I never had very much exposure to missionaries growing up in Elko, NV. I have few memories of ever seeing missionaries around town or at church, though I knew who they were and what they looked like. I was even baptized by one of them, though I can’t recall ever seeing him again before or after the baptism. I had never had any relatives or close friends serve missions. I knew of people serving missions, but never really knew anyone who served.
I had been on splits once with them sometime between the ages of 16 and 18. I remember having to move a pile of crash cymbals from the seat of my pickup truck to give one of them a place to sit. We visited what must have been either a less active or part-member family, and I’m pretty sure I fell asleep during the discussion.
I had a number of primary and secondary sources of knowledge about missionaries. After all, most adult male members of the church had served missions and shared stories frequently, and secondhand stories about missionaries are common, but I had virtually no first-hand experience with missionaries that would shape my understanding of what missionaries did, how they act, or what role they served in the church.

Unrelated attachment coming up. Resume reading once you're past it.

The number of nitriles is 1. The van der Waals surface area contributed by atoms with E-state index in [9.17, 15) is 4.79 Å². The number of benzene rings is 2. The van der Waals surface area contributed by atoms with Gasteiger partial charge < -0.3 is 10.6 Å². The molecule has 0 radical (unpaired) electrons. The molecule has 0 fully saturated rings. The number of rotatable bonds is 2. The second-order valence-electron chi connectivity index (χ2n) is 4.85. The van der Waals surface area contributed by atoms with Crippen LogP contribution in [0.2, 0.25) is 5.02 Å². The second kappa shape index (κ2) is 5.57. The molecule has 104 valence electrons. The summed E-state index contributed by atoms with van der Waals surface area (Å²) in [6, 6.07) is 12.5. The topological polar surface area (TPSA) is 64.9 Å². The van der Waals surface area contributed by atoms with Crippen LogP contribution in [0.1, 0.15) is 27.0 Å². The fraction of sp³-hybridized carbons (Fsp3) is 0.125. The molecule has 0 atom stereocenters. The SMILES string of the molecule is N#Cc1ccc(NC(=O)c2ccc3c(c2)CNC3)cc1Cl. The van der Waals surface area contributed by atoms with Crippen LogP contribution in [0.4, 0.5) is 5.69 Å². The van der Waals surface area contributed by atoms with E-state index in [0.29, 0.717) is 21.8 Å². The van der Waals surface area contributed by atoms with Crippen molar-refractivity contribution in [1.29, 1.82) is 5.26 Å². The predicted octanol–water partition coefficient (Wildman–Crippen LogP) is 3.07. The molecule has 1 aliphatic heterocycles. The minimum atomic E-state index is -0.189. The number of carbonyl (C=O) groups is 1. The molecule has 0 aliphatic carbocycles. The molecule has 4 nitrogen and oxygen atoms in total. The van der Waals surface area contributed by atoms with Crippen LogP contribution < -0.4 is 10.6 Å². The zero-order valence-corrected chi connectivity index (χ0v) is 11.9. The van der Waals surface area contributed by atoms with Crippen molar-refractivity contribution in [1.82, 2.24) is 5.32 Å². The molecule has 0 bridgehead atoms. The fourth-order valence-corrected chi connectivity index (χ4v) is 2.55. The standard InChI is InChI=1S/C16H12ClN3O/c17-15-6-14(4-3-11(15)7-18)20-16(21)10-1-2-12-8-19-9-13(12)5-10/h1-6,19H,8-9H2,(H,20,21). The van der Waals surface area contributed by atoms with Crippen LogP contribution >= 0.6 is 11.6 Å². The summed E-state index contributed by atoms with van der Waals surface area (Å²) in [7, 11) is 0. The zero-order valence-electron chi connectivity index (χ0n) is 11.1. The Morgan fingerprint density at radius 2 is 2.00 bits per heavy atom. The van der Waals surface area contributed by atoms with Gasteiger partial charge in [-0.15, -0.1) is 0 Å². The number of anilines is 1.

Needless to say, I was naive at best when I embarked on my own mission in the year 2000. I have always pondered whether my lack of knowledge was to my benefit or my detriment, but I haven’t reached any conclusions yet. It seems nowadays the church is encouraging members to spend more time directly with the missionaries than they used to, or it might just be that the ratio of missionaries to members is much higher in MN than it ever was in NV.